Feasts of Saints John Fisher and Thomas More kick off Religious Freedom Week

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During Religious Freedom Week, June 22-29, the U.S. Conference of Catholic Bishops will focus on the topic, “Serving Others in God’s Love.”

 

Two saints — St. Thomas More and St. John Fisher — were martyred for their opposition to King Henry VIII of England. Through their resistance, they stood up for the sanctity of marriage and freedom of the church. Their feast day, June 22, serves as the start of Religious Freedom Week, formerly known as Fortnight for Freedom. The two saints were faithful to their country, yet more faithful to the church.

 

St. Thomas More

 

St. Thomas More, along with St. Elizabeth Ann Seton, is the patron of the Diocese of Arlington. He was born Feb. 7, 1478, to Sir John More and his first wife, Agnes Graunger. He had two brothers and three sisters, but three siblings died within a year of their birth.

 

More attended St. Anthony School in London and became a household page to John Morton, the archbishop of Canterbury and lord chancellor of England. More entered Oxford in 1492 where he learned Latin and Greek. He became a lawyer in London in 1502.

 

Between 1503 and 1504, More lived next to a Carthusian monastery and contemplated the religious life. He remained in the secular world and married his first wife, Jane Colt, in 1505. They had four children before her death in 1511. He remarried to Alice Harpur Middleton, a wealthy widow.
He represented the region of Great Yarmouth in 1504 at Parliament and represented London in 1510. He became a privy counselor in 1514.

 

He wrote Utopia, considered to be one of the greatest works of the late Renaissance. He was knighted by Henry VIII in 1521 and was named under-treasurer of the Exchequer, the national or royal treasury. He kept being promoted and eventually became lord chancellor in 1529. He prosecuted those accused of heresy and defended the Catholic faith in England. He stopped working for Henry VIII in 1532 following the king’s divorce and request for an annulment.

 

More was locked in the Tower of London in 1534 after refusing to acknowledge Henry VIII as head of the church. He was tried July 1, 1534, and sentenced to be hanged, drawn and quartered for treason. Henry VIII commuted his punishment to decapitation instead July 6, 1535.  He was buried in an unmarked grave in the Chapel of St. Peter ad Vincula at the Tower of London.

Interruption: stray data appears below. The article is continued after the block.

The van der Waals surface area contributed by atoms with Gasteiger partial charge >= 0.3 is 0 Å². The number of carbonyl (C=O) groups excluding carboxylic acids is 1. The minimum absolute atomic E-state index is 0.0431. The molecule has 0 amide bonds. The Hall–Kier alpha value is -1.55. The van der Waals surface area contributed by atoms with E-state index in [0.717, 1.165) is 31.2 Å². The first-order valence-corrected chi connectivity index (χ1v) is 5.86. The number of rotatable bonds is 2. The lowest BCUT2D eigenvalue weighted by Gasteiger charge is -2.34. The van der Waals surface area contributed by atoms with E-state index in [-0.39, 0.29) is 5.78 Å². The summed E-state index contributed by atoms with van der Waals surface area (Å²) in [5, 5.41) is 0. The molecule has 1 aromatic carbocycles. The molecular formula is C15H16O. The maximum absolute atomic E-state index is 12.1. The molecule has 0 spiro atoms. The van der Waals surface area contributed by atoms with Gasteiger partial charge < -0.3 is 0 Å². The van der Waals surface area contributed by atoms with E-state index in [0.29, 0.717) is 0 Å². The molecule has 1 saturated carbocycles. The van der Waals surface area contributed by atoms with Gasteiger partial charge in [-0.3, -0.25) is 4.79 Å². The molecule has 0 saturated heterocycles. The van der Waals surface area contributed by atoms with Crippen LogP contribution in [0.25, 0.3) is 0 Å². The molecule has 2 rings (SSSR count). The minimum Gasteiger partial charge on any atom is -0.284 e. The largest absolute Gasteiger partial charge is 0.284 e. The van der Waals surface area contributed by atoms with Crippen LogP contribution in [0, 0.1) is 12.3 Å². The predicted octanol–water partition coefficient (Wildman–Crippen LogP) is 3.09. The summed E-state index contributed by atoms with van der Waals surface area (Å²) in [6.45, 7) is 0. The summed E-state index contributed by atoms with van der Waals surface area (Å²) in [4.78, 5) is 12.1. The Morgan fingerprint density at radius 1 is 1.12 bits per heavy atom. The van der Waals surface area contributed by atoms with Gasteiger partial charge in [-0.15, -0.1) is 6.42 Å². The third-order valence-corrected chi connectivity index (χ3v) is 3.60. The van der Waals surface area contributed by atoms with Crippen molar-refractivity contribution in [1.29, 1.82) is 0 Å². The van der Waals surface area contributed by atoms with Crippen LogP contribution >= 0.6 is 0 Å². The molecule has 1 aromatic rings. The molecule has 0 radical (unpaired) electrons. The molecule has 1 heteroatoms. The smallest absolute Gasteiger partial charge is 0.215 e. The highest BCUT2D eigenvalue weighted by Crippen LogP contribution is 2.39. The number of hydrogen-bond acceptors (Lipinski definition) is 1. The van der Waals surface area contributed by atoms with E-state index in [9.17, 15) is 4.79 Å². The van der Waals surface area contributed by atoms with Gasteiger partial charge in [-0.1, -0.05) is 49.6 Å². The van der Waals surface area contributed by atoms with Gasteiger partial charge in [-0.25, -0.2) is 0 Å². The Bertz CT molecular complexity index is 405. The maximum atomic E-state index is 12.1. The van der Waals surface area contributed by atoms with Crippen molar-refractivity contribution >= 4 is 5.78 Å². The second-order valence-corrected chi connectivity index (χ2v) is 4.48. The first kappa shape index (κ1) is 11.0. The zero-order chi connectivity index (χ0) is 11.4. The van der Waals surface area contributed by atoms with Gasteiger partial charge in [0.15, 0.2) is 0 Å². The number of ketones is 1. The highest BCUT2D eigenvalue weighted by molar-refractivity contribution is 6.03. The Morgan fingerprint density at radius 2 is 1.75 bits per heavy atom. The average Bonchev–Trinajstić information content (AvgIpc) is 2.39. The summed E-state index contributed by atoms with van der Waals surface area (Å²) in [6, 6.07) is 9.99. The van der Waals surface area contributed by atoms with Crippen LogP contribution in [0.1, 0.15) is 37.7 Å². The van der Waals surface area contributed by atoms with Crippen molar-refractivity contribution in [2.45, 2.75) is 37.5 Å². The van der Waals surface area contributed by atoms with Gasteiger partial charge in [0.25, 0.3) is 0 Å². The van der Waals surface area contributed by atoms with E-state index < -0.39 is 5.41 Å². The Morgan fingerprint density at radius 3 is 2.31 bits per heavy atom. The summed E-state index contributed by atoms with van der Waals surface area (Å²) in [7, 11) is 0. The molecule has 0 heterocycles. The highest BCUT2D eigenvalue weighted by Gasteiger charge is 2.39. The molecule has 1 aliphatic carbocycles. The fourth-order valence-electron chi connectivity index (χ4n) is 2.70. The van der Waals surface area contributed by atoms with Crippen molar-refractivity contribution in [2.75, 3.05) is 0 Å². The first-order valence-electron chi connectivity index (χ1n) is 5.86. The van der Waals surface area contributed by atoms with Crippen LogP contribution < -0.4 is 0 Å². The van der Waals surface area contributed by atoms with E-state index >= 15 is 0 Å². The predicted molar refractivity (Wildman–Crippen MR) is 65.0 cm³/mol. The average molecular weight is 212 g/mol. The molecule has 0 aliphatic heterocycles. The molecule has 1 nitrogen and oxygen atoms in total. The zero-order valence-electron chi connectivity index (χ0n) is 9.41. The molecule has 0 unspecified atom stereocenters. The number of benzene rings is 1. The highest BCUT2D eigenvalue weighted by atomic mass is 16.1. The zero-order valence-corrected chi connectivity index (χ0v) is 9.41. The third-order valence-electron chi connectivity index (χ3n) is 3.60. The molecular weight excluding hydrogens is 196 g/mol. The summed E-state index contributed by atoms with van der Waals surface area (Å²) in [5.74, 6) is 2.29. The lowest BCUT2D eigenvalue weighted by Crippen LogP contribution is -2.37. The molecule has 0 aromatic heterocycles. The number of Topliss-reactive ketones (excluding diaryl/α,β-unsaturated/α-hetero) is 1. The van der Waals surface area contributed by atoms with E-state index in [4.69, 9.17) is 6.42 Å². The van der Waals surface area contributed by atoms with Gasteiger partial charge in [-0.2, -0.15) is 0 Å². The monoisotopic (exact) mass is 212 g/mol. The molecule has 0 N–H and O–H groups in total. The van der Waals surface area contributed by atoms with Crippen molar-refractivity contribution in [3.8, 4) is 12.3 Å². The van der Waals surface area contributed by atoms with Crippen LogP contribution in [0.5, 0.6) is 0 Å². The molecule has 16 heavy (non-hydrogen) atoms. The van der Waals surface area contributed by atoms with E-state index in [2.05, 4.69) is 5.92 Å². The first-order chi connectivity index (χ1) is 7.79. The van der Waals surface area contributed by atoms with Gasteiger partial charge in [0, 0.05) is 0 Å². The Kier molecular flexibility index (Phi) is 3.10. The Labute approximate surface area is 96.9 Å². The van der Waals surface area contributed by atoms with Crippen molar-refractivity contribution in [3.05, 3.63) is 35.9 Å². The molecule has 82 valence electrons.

More was beatified by Pope Leo XIII in 1886 and canonized by Pope Pius XI May 19, 1935.

 

He is the patron saint of adopted children, lawyers, civil servants, politicians and difficult marriages.

 

St. John Fisher

 

St. John Fisher was born in 1469, in Beverly, Yorkshire, England, the oldest son of Robert and Agnes Fisher.

 

He was ordained a priest at 22. He held several offices over the years — chaplain to a king’s mother, vice chancellor and chancellor of Cambridge; bishop of Rochester. He is said to have tutored Henry VIII when he was a child.

 

While at Cambridge, Fisher helped Lady Margaret Beaufort found St. John’s and Christ’s Colleges, as well as two “Lady Margaret” professorships of divinity at Oxford University and Cambridge. He was the first occupant of the Cambridge chair.

 

Fisher served as counselor to Catherine of Aragon during King Henry VIII’s divorce proceedings against her and publicly opposed the king. Weeks after Fisher was named a cardinal, King Henry VIII ordered him beheaded June 22, 1535, on Tower Hill.

 

He was canonized by Pope Pius XI May 19, 1935.

 

© Arlington Catholic Herald 2018